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Christina Curtis, PhD, MSc
Assistant Professor, Medicine and Genetics
Stanford University, School of Medicine
- Seeking to understand the causes of drug resistance in breast cancers.
- Studies are ongoing to validate a potential biomarker of resistance.
- These studies will help define new therapeutic targets and better treatments.
Throughout the course of cancer therapy, some cancer cells change their characteristics, making them resistant to the drug. Because these cells don’t die, they can form a new tumor in the future, which will also likely be resistant to therapies. Dr. Curtis uses a variety of technologies to understand what happens at the molecular level to make tumor cells resistant to therapy.
Full Research Summary
Tumors are composed of a mixture of cells that are genetically unique and have different properties. This intra-tumor complexity poses numerous clinical challenges, including drug resistance. Drug resistance represents a major cause of breast cancer mortality and the underlying mechanisms of this phenomenon remain poorly understood.
Dr. Curtis and her team are working to characterize the intrinsic molecular features that cause some breast tumor cells to be resistant to chemotherapeutic agents and/or targeted therapies. She is hoping to better understand how populations of cancer cells evolve with exposure to therapy, leading to the outgrowth of resistant cells that leads to tumor progression or breast cancer recurrence.
Towards these goals, Dr. Curtis is combining advanced genomic techniques, functional assays, and computational methods to analyze existing breast cancer datasets as well as longitudinal breast tumor samples taken before, during, and after the course of therapy. Using this framework, they have demonstrated that tumors progress, or “evolve”, according to two main paths.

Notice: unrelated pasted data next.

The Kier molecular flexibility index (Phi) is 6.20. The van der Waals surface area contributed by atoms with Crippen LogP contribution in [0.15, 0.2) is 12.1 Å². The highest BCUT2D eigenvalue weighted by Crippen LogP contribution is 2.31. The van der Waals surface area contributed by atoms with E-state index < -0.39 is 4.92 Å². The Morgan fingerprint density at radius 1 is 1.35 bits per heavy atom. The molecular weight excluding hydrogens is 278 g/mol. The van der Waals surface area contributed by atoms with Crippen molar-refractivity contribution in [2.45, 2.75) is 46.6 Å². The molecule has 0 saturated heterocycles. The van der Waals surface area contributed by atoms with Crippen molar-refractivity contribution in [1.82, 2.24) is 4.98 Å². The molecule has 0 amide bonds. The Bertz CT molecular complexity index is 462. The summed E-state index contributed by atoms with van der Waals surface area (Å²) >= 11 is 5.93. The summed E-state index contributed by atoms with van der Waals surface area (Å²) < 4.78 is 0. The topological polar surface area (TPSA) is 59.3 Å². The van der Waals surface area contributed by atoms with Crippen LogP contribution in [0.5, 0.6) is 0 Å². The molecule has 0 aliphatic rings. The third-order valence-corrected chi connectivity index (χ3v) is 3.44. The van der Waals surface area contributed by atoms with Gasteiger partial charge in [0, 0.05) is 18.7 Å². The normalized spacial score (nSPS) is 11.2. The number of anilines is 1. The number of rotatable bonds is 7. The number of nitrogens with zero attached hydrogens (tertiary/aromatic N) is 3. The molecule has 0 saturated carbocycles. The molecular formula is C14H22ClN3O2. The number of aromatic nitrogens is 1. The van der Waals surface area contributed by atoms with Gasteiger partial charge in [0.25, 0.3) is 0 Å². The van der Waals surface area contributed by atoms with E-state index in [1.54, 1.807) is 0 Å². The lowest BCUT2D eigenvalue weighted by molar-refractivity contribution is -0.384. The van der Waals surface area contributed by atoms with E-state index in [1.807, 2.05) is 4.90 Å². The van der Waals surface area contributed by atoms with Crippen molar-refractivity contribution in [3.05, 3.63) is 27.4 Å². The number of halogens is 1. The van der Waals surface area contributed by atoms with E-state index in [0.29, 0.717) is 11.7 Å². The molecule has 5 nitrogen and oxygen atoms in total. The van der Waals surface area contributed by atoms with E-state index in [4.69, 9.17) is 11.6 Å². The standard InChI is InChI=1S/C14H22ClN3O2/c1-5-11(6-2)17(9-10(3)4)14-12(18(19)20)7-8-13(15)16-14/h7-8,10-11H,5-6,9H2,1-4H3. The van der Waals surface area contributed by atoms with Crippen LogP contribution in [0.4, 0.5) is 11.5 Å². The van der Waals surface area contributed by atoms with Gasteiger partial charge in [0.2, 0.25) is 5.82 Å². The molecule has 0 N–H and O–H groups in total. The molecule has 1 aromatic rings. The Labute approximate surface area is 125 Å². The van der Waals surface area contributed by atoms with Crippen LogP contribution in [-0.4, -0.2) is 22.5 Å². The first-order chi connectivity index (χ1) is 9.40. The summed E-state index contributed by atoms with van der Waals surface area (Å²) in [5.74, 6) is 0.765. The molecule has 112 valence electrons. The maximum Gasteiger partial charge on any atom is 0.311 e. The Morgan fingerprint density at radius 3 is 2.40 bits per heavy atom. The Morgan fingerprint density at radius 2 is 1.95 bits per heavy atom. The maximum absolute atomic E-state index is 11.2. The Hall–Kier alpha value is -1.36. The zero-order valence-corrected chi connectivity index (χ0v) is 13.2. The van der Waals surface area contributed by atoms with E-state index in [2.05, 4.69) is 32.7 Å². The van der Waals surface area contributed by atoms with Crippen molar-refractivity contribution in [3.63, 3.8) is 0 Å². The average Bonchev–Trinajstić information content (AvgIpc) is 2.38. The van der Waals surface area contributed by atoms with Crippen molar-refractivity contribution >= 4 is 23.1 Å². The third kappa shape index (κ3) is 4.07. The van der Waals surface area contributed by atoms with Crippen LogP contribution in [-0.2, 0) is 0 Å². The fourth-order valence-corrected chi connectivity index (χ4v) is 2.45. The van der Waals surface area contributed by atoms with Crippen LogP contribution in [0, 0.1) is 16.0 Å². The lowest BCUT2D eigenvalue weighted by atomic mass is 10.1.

Over the past year, Dr. Curtis’ team developed a computational model of breast tumor progression using patient-derived genomic data. They have demonstrated that breast tumors can harbor many pre-existing genetic alterations that cause them to be resistant to therapy. They are using this new quantitative approach to forecast disease progression.
These efforts will enable more precise treatment decisions, thereby sparing patients ineffective therapy, and inform the development of patient-tailored treatment strategies.
Dr. Curtis is an Assistant Professor of Medicine and Genetics in the School of Medicine at Stanford University where she leads the Cancer Systems Biology Group and serves as Co-Director of the Molecular Tumor Board at the Stanford Cancer Institute. She received her doctorate in Molecular and Computational Biology in 2007 and completed a postdoctoral fellowship in Computational Biology at the University of Cambridge in 2010. Dr. Curtis was the recipient of several young investigator awards, including the 2012 V Foundation for Cancer, V Scholar Award and the 2012 STOP Cancer Research Career Development Award.
Dr. Curtis’s laboratory pursues innovative experimental approaches and data-driven modeling to address outstanding questions in cancer systems biology. In particular, her research seeks to delineate mechanisms of tumor progression and therapeutic resistance. For example, she and her team have developed an experimental and computational framework to interrogate tumor evolutionary dynamics and the timeline of neoplastic progression. They are also developing approaches to model therapeutic resistance. By coupling this approach with high-resolution genomic profiling of patient samples, this research will enable a paradigm shift in patient stratification and will ultimately inform optimal treatment strategies.
Another aspect of her research has focused on the integration of diverse genomic data types to elucidate inter-individual variation and mechanisms of tumorigenesis. For example, she leads a seminal study that redefined the molecular map of breast cancer through a detailed characterization of the genomic and transcriptomic landscape of 2,000 breast cancers. Using integrative genomics and statistical approaches, this work identified novel subtypes of breast cancer with distinct clinical outcomes and subtype-specific driver genes. Ongoing efforts in this area will guide the development of novel targeted therapeutics and improved prognostic signatures.
BCRF Investigator Since
The Ulta Beauty Award